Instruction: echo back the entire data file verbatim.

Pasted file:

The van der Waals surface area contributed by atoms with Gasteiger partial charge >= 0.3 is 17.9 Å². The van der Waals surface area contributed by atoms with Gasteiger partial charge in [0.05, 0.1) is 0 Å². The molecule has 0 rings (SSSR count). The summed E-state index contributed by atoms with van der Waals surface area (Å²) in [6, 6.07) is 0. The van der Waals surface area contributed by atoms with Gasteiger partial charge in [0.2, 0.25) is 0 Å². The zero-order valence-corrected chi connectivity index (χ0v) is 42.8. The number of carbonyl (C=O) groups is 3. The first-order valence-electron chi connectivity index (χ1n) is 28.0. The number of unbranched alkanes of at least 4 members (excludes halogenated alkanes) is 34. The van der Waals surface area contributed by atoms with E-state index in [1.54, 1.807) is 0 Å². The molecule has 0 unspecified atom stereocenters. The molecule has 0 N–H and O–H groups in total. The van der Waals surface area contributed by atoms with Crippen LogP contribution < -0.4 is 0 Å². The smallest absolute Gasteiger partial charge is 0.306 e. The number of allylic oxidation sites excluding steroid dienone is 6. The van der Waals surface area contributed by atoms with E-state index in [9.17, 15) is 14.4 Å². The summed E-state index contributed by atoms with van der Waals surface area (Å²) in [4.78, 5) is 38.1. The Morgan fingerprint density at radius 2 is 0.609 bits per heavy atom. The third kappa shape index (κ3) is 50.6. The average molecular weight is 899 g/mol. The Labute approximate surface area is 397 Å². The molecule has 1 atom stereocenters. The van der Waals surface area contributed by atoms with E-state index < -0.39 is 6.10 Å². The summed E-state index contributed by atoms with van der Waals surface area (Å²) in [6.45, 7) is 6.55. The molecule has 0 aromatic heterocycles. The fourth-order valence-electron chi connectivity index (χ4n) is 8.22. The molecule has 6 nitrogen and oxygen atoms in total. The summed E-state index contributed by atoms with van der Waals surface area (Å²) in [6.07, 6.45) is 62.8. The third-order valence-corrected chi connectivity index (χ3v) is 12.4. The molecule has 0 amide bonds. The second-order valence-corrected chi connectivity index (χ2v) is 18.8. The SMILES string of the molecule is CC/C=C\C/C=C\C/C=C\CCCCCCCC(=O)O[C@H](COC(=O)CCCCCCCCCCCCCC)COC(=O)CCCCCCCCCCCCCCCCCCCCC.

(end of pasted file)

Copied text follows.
The van der Waals surface area contributed by atoms with Gasteiger partial charge >= 0.3 is 17.9 Å². The van der Waals surface area contributed by atoms with Gasteiger partial charge in [0.05, 0.1) is 0 Å². The molecule has 0 rings (SSSR count). The summed E-state index contributed by atoms with van der Waals surface area (Å²) in [6, 6.07) is 0. The van der Waals surface area contributed by atoms with Gasteiger partial charge in [0.2, 0.25) is 0 Å². The zero-order valence-corrected chi connectivity index (χ0v) is 42.8. The number of carbonyl (C=O) groups is 3. The first-order valence-electron chi connectivity index (χ1n) is 28.0. The number of unbranched alkanes of at least 4 members (excludes halogenated alkanes) is 34. The van der Waals surface area contributed by atoms with E-state index in [1.54, 1.807) is 0 Å². The molecule has 0 unspecified atom stereocenters. The molecule has 0 N–H and O–H groups in total. The van der Waals surface area contributed by atoms with Crippen LogP contribution < -0.4 is 0 Å². The smallest absolute Gasteiger partial charge is 0.306 e. The number of allylic oxidation sites excluding steroid dienone is 6. The van der Waals surface area contributed by atoms with E-state index in [9.17, 15) is 14.4 Å². The summed E-state index contributed by atoms with van der Waals surface area (Å²) in [4.78, 5) is 38.1. The Morgan fingerprint density at radius 2 is 0.609 bits per heavy atom. The third kappa shape index (κ3) is 50.6. The average molecular weight is 899 g/mol. The Labute approximate surface area is 397 Å². The molecule has 1 atom stereocenters. The van der Waals surface area contributed by atoms with E-state index < -0.39 is 6.10 Å². The summed E-state index contributed by atoms with van der Waals surface area (Å²) in [6.45, 7) is 6.55. The molecule has 0 aromatic heterocycles. The fourth-order valence-electron chi connectivity index (χ4n) is 8.22. The molecule has 6 nitrogen and oxygen atoms in total. The summed E-state index contributed by atoms with van der Waals surface area (Å²) in [6.07, 6.45) is 62.8. The third-order valence-corrected chi connectivity index (χ3v) is 12.4. The molecule has 0 amide bonds. The second-order valence-corrected chi connectivity index (χ2v) is 18.8. The SMILES string of the molecule is CC/C=C\C/C=C\C/C=C\CCCCCCCC(=O)O[C@H](COC(=O)CCCCCCCCCCCCCC)COC(=O)CCCCCCCCCCCCCCCCCCCCC.